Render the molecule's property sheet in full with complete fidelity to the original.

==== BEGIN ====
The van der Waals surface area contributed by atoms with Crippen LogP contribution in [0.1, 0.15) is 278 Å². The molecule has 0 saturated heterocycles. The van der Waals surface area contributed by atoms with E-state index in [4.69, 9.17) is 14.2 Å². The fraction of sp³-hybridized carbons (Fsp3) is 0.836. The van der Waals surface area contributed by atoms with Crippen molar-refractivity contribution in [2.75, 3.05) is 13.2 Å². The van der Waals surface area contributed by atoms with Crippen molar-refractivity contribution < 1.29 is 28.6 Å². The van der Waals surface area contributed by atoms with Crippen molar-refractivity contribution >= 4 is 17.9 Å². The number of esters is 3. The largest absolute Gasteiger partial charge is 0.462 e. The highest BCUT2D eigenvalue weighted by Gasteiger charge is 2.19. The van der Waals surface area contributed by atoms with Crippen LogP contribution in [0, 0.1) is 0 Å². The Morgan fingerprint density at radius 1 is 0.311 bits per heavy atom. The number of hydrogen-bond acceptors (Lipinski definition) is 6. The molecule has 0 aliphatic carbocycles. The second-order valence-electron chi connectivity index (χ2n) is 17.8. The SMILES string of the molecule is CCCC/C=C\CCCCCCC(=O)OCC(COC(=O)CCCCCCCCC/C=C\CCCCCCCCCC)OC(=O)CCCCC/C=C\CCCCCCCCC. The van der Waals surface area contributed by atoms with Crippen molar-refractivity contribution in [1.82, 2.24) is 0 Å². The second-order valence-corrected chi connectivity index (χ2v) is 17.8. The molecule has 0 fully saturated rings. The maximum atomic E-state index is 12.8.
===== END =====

The van der Waals surface area contributed by atoms with Crippen LogP contribution in [0.1, 0.15) is 278 Å². The molecule has 0 saturated heterocycles. The van der Waals surface area contributed by atoms with E-state index in [4.69, 9.17) is 14.2 Å². The fraction of sp³-hybridized carbons (Fsp3) is 0.836. The van der Waals surface area contributed by atoms with Crippen molar-refractivity contribution in [2.75, 3.05) is 13.2 Å². The van der Waals surface area contributed by atoms with Crippen molar-refractivity contribution < 1.29 is 28.6 Å². The van der Waals surface area contributed by atoms with Crippen molar-refractivity contribution >= 4 is 17.9 Å². The number of esters is 3. The largest absolute Gasteiger partial charge is 0.462 e. The highest BCUT2D eigenvalue weighted by Gasteiger charge is 2.19. The van der Waals surface area contributed by atoms with Crippen LogP contribution in [0, 0.1) is 0 Å². The Morgan fingerprint density at radius 1 is 0.311 bits per heavy atom. The number of hydrogen-bond acceptors (Lipinski definition) is 6. The molecule has 0 aliphatic carbocycles. The second-order valence-electron chi connectivity index (χ2n) is 17.8. The SMILES string of the molecule is CCCC/C=C\CCCCCCC(=O)OCC(COC(=O)CCCCCCCCC/C=C\CCCCCCCCCC)OC(=O)CCCCC/C=C\CCCCCCCCC. The van der Waals surface area contributed by atoms with Crippen molar-refractivity contribution in [1.82, 2.24) is 0 Å². The second-order valence-corrected chi connectivity index (χ2v) is 17.8. The molecule has 0 fully saturated rings. The maximum atomic E-state index is 12.8.